Thomas Hardy’s novel, The Return of the Native was influenced greatly by naturalistic ideals. Hardy cultivated his rural setting, Egdon heath, to be a place that strongly influences the main character of the novel and supports his theme of “survival of the fittest”.
Eustacia Vye, the anti-heroine of the novel, was forced to live in Egdon with her grandfather. The Heath often serves as an excuse for Eustacia’s poor life decisions such as her clandestine romances or her almost-adultery. She claimed “Egdon was her hades” (Hardy 72) and constantly dreamt of moving to far-away places such as America. Eustacia was constantly described as a witch or mystical creature, and the narrator himself even admitted that Eustacia could have been a very different person, had she lived somewhere else. It was just this particular town that caused Eustacia’s dismay.
This is how Thomas Hardy uses Eustacia to demonstrate the ideal of Naturalism and his theme of the novel, survival of the fittest. She is portrayed as someone who is out of place and doesn’t quite fit into her surroundings; her emotions are being controlled like a puppet on a string. We can infer that because she is so disappointed with her living arrangements, she will always be unhappy while being retained on Egdon Heath.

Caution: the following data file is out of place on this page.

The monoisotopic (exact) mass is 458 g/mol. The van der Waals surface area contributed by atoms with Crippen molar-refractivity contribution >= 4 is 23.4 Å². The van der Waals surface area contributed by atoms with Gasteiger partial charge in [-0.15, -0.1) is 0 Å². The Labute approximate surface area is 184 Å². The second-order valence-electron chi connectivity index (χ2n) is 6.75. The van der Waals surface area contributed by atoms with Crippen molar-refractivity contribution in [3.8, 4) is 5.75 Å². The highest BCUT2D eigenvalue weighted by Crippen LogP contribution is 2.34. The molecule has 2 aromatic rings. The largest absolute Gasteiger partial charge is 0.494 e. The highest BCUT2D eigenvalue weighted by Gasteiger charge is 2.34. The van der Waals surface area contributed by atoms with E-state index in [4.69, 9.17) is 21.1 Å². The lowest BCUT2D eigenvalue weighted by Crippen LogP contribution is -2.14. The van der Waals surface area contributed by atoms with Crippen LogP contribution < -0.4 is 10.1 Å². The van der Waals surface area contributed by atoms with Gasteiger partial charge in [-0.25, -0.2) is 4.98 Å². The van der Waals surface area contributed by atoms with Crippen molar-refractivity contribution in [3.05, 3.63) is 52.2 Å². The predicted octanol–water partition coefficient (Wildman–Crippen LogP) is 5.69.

The Heath is a place established as traditional and cultured; Darwin’s popular concept “survival of the fittest” is being applied to this society. Eustacia is greatly influenced by where she lives, further demonstrating a naturalistic ideal. We can conclude, that Hardy focuses his whole novel, The Return of the Native, around its country setting in Egdon. All characters respond and evolve around the environment that they are a part of. Eustacia is simply an example of a character that suffers from a stifling atmosphere.
THE RON - THE SIGNIFICANCE OF THE OPENING CHAPTER 'Remind yourself of the opening chapter. Assess its significance in terms of how Hardy creates mood, tone and atmosphere in terms of the continued progress of the novel'. The fact that Hardy devotes the entire opening chapter to a lengthy description of Egdon Heath speaks for itself. The opening chapter must be significant in terms of the continued ...